FIG. 10 is a diagram showing a client side cache model view when a session between a JPIP client and a JPIP server is started;

FIG. 11 is a diagram showing the client side cache model view while the JPIP client and the JPIP server are in a session; and

FIG. 12 is a diagram showing the client side cache model view in tree form after a purge operation is performed at the client.

DETAILED DESCRIPTION

A cache manager for implementing a method in a client is disclosed. The client includes a cache that includes a portion of an image file received from a server. The method may involve creating a cache model that includes a representation of contents of the cache. In some embodiments, creating the cache model may involve loading a previously saved cache model. The method may additionally involve saving the cache model on the client, and updating the cache model to reflect modifications made to the contents of the cache.

The image file may include compressed image data. The compressed image data may be configured to be decompressed in different ways to display different images with different properties. In some embodiments, the image file is formatted in accordance with JPEG2000.

The cache model may include an identifier of the portion of the image file, and at least one characteristic of an image that is displayed from the portion of the image file. In some embodiments, the cache model may additionally include a tile data structure, a component data structure, a resolution data structure, a precinct data structure, and a layer data structure. The tile data structure, component data structure, resolution data structure, precinct data structure, and layer data structure may be related to each other in accordance with a hierarchy that corresponds to a progression order of the image file. The identifier may be embedded within the lowest data structure in the hierarchy. The at least one characteristic may include a tile that is specified in a tile attribute of the tile data structure, a component that is specified in a component attribute of the component data structure, a resolution that is specified in a resolution attribute of the resolution data structure, a precinct that is specified in a precinct attribute of the precinct data structure, and a layer that is specified in a layer attribute of the layer data structure. The cache model may include XML data and may be embodied as an XML file.

The method may also involve modifying the cache. The method may also involve sending update information to the server. The update information may describe the modifications made to the contents of the cache. The method may also involve associating saved cache model information with the image file and with the server, and reading the saved cache model information based on the image file and the server.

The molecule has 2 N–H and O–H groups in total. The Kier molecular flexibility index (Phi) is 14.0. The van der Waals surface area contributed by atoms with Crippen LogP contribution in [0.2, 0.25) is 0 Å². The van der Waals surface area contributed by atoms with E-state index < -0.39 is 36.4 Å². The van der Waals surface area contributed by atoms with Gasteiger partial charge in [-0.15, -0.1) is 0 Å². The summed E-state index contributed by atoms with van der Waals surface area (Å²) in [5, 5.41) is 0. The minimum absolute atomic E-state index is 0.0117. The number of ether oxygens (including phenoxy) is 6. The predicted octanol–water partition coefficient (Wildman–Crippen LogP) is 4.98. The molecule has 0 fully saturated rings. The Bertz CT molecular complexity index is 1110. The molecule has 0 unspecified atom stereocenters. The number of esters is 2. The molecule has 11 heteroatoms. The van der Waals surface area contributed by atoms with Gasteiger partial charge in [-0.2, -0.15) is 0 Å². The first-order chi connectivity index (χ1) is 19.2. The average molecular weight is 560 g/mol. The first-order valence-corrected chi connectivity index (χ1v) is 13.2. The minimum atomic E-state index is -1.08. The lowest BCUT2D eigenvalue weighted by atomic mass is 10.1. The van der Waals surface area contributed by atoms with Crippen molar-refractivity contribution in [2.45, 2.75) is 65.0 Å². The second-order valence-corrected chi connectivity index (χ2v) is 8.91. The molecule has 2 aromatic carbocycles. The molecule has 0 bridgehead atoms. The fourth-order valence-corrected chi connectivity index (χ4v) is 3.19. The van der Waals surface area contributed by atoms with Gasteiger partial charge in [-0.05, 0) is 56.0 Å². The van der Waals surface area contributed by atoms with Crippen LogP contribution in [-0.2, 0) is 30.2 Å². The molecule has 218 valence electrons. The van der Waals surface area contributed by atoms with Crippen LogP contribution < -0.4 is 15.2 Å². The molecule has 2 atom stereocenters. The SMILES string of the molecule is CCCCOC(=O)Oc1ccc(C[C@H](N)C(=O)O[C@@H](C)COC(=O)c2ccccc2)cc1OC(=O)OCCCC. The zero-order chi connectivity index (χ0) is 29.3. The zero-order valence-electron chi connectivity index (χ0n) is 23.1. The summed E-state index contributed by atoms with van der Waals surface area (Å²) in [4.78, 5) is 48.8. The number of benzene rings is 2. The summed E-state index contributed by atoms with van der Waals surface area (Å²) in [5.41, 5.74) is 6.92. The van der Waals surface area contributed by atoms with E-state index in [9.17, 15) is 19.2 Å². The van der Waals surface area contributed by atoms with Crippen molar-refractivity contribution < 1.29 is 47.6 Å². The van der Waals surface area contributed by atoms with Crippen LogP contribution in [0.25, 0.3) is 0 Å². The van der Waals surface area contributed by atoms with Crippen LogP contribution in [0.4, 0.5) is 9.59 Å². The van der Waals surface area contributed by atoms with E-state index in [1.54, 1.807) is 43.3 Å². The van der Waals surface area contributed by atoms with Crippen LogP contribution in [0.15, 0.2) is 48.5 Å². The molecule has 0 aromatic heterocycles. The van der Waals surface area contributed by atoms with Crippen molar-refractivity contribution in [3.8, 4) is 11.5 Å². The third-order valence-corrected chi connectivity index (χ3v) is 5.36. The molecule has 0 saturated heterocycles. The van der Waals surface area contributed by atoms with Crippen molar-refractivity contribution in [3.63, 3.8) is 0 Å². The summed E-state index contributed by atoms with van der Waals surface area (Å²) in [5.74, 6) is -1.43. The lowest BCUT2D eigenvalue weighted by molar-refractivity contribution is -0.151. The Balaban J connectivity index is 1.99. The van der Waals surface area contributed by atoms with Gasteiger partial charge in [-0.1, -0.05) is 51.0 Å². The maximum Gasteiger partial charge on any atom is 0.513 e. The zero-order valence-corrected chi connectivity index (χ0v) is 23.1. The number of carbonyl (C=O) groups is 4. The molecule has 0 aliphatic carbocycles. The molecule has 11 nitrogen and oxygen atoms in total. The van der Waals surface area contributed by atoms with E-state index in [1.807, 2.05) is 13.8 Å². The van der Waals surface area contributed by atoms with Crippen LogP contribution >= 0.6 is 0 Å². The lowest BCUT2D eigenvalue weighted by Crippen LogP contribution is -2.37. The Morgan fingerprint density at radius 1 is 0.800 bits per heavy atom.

In some embodiments, the updating of the cache model may be accomplished via a document object model. Alternatively, the updating of the cache model may be accomplished via an XML document object model application programming interface.

A cache manager for implementing a method in a server is also disclosed. The server models contents of a cache on a client. The cache includes a portion of an image file received by the client from the server. The method may involve creating a cache model that includes a representation of the contents of the cache on the client. Creating the cache model may involve loading a previously saved cache model. The method may also involve saving the cache model on the server, and updating the cache model to reflect modifications made to the contents of the cache on the client based on information sent by the client to the server.

A client that is in electronic communication with a server is also disclosed. The client includes a cache that stores a portion of a compressed image file received from the server. The compressed image file may be configured to be decompressed in different ways to display different images with different properties. The client also includes a cache model that includes a representation of contents of the cache. The client also includes a cache manager that updates the cache model to reflect modifications made to the contents of the cache.

A server that is in electronic communication with a client is also disclosed. The server includes a cache model that includes a representation of contents of a cache on the client. The cache stores a portion of a compressed image file received by the client from the server. The compressed image file is configured to be decompressed in different ways to display different images with different properties. The server also includes a cache manager that updates the cache model to reflect modifications made to the contents of the cache based on information sent by the client to the server.